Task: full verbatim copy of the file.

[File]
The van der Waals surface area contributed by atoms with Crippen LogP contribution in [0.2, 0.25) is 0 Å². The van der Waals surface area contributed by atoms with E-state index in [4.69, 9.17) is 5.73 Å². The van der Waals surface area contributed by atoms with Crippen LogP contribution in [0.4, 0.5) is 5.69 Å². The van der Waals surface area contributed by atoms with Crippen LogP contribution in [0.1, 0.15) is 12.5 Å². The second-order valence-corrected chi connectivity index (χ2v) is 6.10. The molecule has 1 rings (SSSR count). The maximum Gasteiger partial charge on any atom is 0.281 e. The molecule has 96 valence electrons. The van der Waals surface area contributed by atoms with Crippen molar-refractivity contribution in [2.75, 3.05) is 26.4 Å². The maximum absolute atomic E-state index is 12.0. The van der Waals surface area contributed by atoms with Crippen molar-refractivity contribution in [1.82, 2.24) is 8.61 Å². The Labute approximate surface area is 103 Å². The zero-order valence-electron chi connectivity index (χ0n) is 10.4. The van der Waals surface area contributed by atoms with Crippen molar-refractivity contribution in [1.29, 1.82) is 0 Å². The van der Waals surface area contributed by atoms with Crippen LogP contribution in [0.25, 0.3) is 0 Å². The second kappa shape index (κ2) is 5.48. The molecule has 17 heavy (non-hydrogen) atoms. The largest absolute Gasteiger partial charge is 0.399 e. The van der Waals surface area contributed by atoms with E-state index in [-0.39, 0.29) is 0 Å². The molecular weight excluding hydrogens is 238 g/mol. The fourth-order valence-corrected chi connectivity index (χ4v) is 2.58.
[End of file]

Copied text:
The van der Waals surface area contributed by atoms with Crippen LogP contribution in [0.2, 0.25) is 0 Å². The van der Waals surface area contributed by atoms with E-state index in [4.69, 9.17) is 5.73 Å². The van der Waals surface area contributed by atoms with Crippen LogP contribution in [0.4, 0.5) is 5.69 Å². The van der Waals surface area contributed by atoms with Crippen LogP contribution in [0.1, 0.15) is 12.5 Å². The second-order valence-corrected chi connectivity index (χ2v) is 6.10. The molecule has 1 rings (SSSR count). The maximum Gasteiger partial charge on any atom is 0.281 e. The molecule has 96 valence electrons. The van der Waals surface area contributed by atoms with Crippen molar-refractivity contribution in [2.75, 3.05) is 26.4 Å². The maximum absolute atomic E-state index is 12.0. The van der Waals surface area contributed by atoms with Crippen molar-refractivity contribution in [1.82, 2.24) is 8.61 Å². The Labute approximate surface area is 103 Å². The zero-order valence-electron chi connectivity index (χ0n) is 10.4. The van der Waals surface area contributed by atoms with Crippen molar-refractivity contribution in [1.29, 1.82) is 0 Å². The van der Waals surface area contributed by atoms with Crippen LogP contribution in [0.25, 0.3) is 0 Å². The second kappa shape index (κ2) is 5.48. The molecule has 17 heavy (non-hydrogen) atoms. The largest absolute Gasteiger partial charge is 0.399 e. The van der Waals surface area contributed by atoms with E-state index in [-0.39, 0.29) is 0 Å². The molecular weight excluding hydrogens is 238 g/mol. The fourth-order valence-corrected chi connectivity index (χ4v) is 2.58.